But training the boys to face the hazards of their first independent journeys was more difficult. The first hurdle was finding camping gear. This
can be very expensive, and Mr Newton had little or no money to spend. Hertfordshire Scouts started the ball rolling with very kind loans, and
certain manufacturers responded most generously to personal appeals. Boys started going on hikes, gradually learning to carry the independent
camper's 75 lb pack.

Learning the skills and thrills of independent life without
houses or shops.
Above left: Morning, ready to pack the tent and get on the move.
Below left: Midday rest, with a self-cooked meal in the open.
Above: Understanding the language of maps

Then came the great adventure of first nights spent in the open. There were plenty of Jonahs ready to warn Mr Newton that here he was certainly
asking for trouble.
"These boys," they said, "don't know the first thing about country ways. Just you wait till they start pinching things, and you'll have the whole
district up against you."
"And do you know," says Mr Newton, "the amazing thing is that I've taken out now, I suppose, something like 400 boys and I've never had one
steal anything. I don't mean they are saints, but they understand the good sense of respecting other people's property, are proud of their record,
and no boy wants to be the first to let the side down."
As training progressed Mr Newton begun to see some fine qualities emerge in his boys. One of the most moving was the dogged power of
persistence that, perhaps, can only reach its finest flowering in the not-so-bright individual.
"These boys seem to understand sheer sticking power to know they'll never get there by brains or brilliance but just by doggedness,"
Mr Newton explains. "I find this sort of blunt courage particularly impressive when it comes to some of the less physically fit. I remember, for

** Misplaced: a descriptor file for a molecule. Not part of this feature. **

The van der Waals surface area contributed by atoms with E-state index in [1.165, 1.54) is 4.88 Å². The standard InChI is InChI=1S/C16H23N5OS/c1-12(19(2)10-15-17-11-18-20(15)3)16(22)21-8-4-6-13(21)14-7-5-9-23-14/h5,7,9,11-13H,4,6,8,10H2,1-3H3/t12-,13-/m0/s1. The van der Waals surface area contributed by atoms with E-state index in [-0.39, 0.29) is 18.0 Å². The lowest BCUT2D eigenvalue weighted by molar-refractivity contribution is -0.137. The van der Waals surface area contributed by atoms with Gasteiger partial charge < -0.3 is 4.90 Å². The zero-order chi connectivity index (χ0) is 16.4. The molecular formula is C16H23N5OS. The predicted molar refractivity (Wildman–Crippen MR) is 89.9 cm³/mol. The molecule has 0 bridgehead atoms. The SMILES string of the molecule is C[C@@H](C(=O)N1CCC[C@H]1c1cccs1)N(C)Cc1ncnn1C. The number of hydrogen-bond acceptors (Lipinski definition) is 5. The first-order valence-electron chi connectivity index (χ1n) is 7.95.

example, one boy with a bone disease that made him liable to quick fatigue. How he stuck it out on those early hikes, determined to keep up with
the rest, even when, at first, he was almost crying with exhaustion! But bit by bit he learned to do it, becoming less and less vulnerable as he
struggled. Today he already holds his bronze medal, and will soon have the silver.

The two faces of community service.
Above: In the limelight, playing in the band.
Right: Behind-the-scenes chore, washing-up

Another impressive development was the eagerness of the boys, as they developed strength and skills, to use these for the general good. Many
ways in which willing boys could give service quickly showed themselves. Some were jobs right in the limelight playing in the band at fetes in
aid of good causes or giving gymnastic displays. Others were dull, backstage chores, like washing-up at a church bazaar or digging an old-age
pensioner's garden. Letters began to arrive 'like this from an official of the Hertfordshire Association for the Welfare of the Handicapped:
"I have been advised to write to you about a handicapped man who badly needs his garden dug over. He is in bed all the time, paralysed from the
waist down, and the sight of his garden from his window worries him much as he is an active man by nature."
Mr Newton found the boys not merely willing but eager to respond, firmly turning down the offers that were sometimes made of payment, in the
joy of a new vision of themselves and their value to society.
Gradually more and more boys were attracted into the scheme. The more experienced began to help the newcomers. Thanks particularly to
Hertford Rover Scouts who helped with the initial training, it became possible for trios of boys to go out camping at weekends, testing and
developing their powers of self-sufficiency in the fields and farms within hiking distance of Goldings, one experienced boy accompanying two
novices, each party phoning Mr Newton at intervals to report.
By the end of 1962 eleven boys had qualified for the bronze medal, and five for the silver. The next year five gained the bronze, and six the silver.
But to qualify, even for the bronze, means showing ability to travel and camp in really rough, isolated territory the mountains of Wales, the open
stretches of Dartmoor, or, best of all perhaps, the Scottish Highlands. And that can mean considerable expense.

By this time five boys had reached the final stages for their gold medals and wanted to do a really hard journey in order to qualify.